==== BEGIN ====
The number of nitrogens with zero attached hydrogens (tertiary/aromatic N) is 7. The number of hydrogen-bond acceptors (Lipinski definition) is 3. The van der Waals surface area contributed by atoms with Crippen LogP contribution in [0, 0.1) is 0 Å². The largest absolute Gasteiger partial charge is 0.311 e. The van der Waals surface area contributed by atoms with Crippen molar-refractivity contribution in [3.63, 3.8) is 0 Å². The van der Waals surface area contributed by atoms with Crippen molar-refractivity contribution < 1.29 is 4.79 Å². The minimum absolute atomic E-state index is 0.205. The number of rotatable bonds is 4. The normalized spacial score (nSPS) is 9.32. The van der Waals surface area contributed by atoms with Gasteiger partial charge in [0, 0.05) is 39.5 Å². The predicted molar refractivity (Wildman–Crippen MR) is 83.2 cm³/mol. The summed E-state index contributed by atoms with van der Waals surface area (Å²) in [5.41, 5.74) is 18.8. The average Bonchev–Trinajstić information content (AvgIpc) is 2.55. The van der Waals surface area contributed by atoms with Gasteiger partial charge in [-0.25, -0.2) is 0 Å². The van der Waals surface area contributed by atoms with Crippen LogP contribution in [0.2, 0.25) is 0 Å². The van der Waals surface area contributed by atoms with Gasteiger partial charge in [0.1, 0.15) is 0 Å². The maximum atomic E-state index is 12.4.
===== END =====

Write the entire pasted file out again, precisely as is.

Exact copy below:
The number of nitrogens with zero attached hydrogens (tertiary/aromatic N) is 7. The number of hydrogen-bond acceptors (Lipinski definition) is 3. The van der Waals surface area contributed by atoms with Crippen LogP contribution in [0, 0.1) is 0 Å². The largest absolute Gasteiger partial charge is 0.311 e. The van der Waals surface area contributed by atoms with Crippen molar-refractivity contribution in [3.63, 3.8) is 0 Å². The van der Waals surface area contributed by atoms with Crippen molar-refractivity contribution < 1.29 is 4.79 Å². The minimum absolute atomic E-state index is 0.205. The number of rotatable bonds is 4. The normalized spacial score (nSPS) is 9.32. The van der Waals surface area contributed by atoms with Gasteiger partial charge in [0, 0.05) is 39.5 Å². The predicted molar refractivity (Wildman–Crippen MR) is 83.2 cm³/mol. The summed E-state index contributed by atoms with van der Waals surface area (Å²) in [5.41, 5.74) is 18.8. The average Bonchev–Trinajstić information content (AvgIpc) is 2.55. The van der Waals surface area contributed by atoms with Gasteiger partial charge in [-0.25, -0.2) is 0 Å². The van der Waals surface area contributed by atoms with Crippen LogP contribution in [0.2, 0.25) is 0 Å². The van der Waals surface area contributed by atoms with Gasteiger partial charge in [0.1, 0.15) is 0 Å². The maximum atomic E-state index is 12.4.